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Archaeologists uncover hidden church at Lincoln Castle

1,000 year old remains uncovered at Lincoln Castle

Archaeologists digging under Lincoln Castle have made contact with the remains of a previously unknown church that is at least 1,000 years old.

Archaeologists uncover hidden church at Lincoln Castle

The earliest find was a cemetery with several skeletons, associated with the remains of two stone walls. Further investigation revealed more burials, including at least one stone coffin. As explorations continue, it seems that the remains all belong to a stone church built after the Romans left and before the Norman conquerors came.

Beryl Lott, historic environment manager for Lincolnshire County Council, said: “This is a very exciting discovery. Our knowledge of the site between the end of Roman period and when the castle was built is very scant.

Archaeologists uncover hidden church at Lincoln Castle

“While the discovery was totally unexpected, it is well known that other Roman walled towns often contained some form of high-status use during the Anglo-Saxon period.

“This will greatly increase our knowledge not just of the castle, but of uphill Lincoln as well. It’s a major find and we look forward to future developments.”

The finds were made three metres down from today’s ground level in a small area (3x3m metres) being excavated by the archaeologists for the construction of a lift shaft. Along one side of the excavation the limestone coffin with a lid mortared in place can be seen.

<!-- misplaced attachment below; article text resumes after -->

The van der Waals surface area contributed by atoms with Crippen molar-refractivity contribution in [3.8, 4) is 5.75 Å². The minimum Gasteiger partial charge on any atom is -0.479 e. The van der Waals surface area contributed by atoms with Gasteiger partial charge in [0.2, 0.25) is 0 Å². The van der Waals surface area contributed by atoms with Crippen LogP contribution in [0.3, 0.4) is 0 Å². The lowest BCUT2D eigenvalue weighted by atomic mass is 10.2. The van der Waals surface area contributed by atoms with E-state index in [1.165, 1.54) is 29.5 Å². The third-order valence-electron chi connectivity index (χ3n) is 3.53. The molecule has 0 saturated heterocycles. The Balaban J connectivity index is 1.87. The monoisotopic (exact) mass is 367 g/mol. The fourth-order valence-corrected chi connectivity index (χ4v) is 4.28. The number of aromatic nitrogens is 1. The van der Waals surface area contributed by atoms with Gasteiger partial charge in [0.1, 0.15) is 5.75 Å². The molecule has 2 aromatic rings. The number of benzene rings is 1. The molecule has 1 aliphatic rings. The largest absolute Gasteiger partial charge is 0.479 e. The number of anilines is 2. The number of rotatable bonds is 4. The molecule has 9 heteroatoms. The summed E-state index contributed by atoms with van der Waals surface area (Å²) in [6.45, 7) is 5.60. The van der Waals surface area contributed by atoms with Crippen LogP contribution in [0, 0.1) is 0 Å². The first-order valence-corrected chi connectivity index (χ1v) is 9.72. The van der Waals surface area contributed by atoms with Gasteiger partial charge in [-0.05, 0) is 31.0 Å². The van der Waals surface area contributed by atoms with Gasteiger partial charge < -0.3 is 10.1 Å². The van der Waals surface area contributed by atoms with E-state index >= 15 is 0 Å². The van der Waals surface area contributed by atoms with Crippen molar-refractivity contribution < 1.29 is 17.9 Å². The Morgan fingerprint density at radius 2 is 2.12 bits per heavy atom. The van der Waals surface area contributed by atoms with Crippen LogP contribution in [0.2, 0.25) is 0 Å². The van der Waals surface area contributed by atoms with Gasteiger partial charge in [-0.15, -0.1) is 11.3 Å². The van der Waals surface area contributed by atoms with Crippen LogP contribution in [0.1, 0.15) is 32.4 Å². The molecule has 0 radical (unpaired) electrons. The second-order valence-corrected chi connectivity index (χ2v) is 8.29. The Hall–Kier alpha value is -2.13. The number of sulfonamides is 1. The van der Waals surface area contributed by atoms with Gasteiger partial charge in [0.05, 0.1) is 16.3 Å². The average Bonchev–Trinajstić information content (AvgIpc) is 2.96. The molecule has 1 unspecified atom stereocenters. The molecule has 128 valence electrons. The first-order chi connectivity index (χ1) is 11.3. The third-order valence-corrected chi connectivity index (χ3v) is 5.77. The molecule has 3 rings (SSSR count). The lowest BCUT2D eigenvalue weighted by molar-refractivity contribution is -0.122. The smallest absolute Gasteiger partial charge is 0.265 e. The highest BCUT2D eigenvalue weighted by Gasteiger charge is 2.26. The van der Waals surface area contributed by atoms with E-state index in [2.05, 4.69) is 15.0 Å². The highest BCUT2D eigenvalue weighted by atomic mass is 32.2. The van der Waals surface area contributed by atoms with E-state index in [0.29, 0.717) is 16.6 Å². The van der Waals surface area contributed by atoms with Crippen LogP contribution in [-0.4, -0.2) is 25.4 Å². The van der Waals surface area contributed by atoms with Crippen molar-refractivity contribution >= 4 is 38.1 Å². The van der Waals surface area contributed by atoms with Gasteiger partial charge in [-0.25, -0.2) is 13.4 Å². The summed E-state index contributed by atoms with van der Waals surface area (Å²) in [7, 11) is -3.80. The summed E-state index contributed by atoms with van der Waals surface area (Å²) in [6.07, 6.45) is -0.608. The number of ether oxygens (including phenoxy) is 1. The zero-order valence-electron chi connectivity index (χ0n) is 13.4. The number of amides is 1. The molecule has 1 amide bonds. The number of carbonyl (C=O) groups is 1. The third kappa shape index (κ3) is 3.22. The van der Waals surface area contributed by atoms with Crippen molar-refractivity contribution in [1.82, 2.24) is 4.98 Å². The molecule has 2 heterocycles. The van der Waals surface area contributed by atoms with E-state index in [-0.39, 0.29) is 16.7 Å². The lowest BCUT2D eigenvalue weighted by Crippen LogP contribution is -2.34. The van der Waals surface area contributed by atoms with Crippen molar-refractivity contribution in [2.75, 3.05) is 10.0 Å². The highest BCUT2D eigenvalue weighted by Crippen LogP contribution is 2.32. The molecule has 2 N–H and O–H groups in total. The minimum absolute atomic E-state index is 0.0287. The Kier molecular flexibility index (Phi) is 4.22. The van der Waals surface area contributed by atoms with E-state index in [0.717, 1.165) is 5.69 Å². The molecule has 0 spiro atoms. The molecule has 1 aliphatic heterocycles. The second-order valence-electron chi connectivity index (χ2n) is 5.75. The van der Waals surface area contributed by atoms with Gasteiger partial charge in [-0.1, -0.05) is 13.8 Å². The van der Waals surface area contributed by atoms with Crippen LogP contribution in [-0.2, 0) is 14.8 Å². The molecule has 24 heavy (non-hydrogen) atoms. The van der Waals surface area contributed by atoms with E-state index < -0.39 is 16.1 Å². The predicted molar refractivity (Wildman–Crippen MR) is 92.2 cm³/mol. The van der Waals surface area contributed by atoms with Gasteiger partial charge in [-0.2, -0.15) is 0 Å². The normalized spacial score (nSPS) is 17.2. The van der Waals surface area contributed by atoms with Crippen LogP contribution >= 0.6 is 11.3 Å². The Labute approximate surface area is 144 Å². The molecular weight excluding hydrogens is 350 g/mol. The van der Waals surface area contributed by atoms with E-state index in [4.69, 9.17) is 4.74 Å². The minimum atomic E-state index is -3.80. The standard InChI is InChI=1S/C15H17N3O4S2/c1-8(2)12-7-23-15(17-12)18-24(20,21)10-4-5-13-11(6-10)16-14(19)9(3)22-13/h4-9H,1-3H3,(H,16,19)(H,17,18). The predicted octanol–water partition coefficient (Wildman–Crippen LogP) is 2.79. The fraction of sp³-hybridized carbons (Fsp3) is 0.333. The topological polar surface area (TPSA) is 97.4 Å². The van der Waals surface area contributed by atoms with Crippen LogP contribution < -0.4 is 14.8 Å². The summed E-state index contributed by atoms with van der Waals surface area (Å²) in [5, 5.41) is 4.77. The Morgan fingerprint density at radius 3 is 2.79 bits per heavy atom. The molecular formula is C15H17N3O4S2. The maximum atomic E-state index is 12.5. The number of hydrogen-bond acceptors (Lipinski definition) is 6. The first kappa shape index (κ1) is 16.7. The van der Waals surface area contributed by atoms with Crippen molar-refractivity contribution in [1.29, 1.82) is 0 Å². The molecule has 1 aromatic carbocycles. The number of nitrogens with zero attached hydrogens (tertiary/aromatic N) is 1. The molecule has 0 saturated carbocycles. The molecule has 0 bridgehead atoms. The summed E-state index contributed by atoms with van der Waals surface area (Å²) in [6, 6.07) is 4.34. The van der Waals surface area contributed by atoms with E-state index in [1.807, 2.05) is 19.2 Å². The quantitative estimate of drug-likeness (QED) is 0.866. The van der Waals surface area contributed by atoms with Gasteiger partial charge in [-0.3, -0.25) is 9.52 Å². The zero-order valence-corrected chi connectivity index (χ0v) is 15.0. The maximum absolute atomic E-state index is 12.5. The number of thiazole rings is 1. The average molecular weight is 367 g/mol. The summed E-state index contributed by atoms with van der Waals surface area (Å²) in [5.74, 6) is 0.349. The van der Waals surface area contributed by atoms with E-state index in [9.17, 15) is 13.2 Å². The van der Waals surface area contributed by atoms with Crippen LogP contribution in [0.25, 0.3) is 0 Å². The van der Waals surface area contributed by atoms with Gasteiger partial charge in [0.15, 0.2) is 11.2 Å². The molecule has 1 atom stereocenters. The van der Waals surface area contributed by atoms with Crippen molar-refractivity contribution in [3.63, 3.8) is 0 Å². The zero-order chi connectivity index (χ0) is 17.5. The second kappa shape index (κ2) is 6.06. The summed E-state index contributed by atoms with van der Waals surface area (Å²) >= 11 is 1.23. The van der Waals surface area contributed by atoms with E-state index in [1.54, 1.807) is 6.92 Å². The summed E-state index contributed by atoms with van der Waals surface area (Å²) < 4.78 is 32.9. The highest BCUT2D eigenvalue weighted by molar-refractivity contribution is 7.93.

The earliest stone wall discovered runs on the opposite side of the excavation, where there was another extraordinary find: the bones of a person laid inside a niche in the wall foundation.

The bones were originally wrapped in a finely woven textile - the tiny impressions of the cloth could be seen on the mortar of the wall. This looks like a ‘votive deposit’ and may be the relics of a holy person placed inside the wall to dedicate the building.

The archaeologists will now be using radiocarbon dating to try and refine the date of the remains, which they expect to be 10th century or earlier.

The archaeologists are also digging near the prison where another rich historical sequence from the 19th century back to Roman times is being investigated. These results - which are hugely enriching Lincoln’s history - will form part of a final exhibition at the castle.

Meanwhile the public are welcome to visit and view the excavation near the prison, which also employs local volunteers.

For more information on the all the improvements happening at the castle, please visit the Historic Lincoln web page listed below.

Heritage Lottery Fund (HLF) logo

European Regional Development Fund (ERDF) logo


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Last updated: 18 November 2013

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